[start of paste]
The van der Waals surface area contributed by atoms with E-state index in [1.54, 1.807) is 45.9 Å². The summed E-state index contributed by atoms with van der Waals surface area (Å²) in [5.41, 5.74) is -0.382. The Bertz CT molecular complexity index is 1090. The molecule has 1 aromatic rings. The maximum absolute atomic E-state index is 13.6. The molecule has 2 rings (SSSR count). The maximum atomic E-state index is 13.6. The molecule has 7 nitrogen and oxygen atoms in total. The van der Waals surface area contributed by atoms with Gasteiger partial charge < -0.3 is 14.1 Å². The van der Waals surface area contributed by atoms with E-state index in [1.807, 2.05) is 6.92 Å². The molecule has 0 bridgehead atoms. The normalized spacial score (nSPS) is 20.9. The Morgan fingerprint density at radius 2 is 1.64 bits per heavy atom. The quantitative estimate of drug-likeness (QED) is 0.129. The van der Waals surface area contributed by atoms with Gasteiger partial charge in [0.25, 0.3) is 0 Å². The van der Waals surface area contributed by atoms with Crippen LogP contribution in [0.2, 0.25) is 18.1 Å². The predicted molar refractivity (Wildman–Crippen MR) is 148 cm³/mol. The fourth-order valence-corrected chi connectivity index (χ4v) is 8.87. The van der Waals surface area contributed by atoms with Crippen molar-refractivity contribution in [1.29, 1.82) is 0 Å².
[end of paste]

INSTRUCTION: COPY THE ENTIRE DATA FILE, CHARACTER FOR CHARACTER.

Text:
The van der Waals surface area contributed by atoms with E-state index in [1.54, 1.807) is 45.9 Å². The summed E-state index contributed by atoms with van der Waals surface area (Å²) in [5.41, 5.74) is -0.382. The Bertz CT molecular complexity index is 1090. The molecule has 1 aromatic rings. The maximum absolute atomic E-state index is 13.6. The molecule has 2 rings (SSSR count). The maximum atomic E-state index is 13.6. The molecule has 7 nitrogen and oxygen atoms in total. The van der Waals surface area contributed by atoms with Gasteiger partial charge < -0.3 is 14.1 Å². The van der Waals surface area contributed by atoms with E-state index in [1.807, 2.05) is 6.92 Å². The molecule has 0 bridgehead atoms. The normalized spacial score (nSPS) is 20.9. The Morgan fingerprint density at radius 2 is 1.64 bits per heavy atom. The quantitative estimate of drug-likeness (QED) is 0.129. The van der Waals surface area contributed by atoms with Gasteiger partial charge in [0.25, 0.3) is 0 Å². The van der Waals surface area contributed by atoms with Crippen LogP contribution in [0.2, 0.25) is 18.1 Å². The predicted molar refractivity (Wildman–Crippen MR) is 148 cm³/mol. The fourth-order valence-corrected chi connectivity index (χ4v) is 8.87. The van der Waals surface area contributed by atoms with Crippen molar-refractivity contribution in [1.29, 1.82) is 0 Å².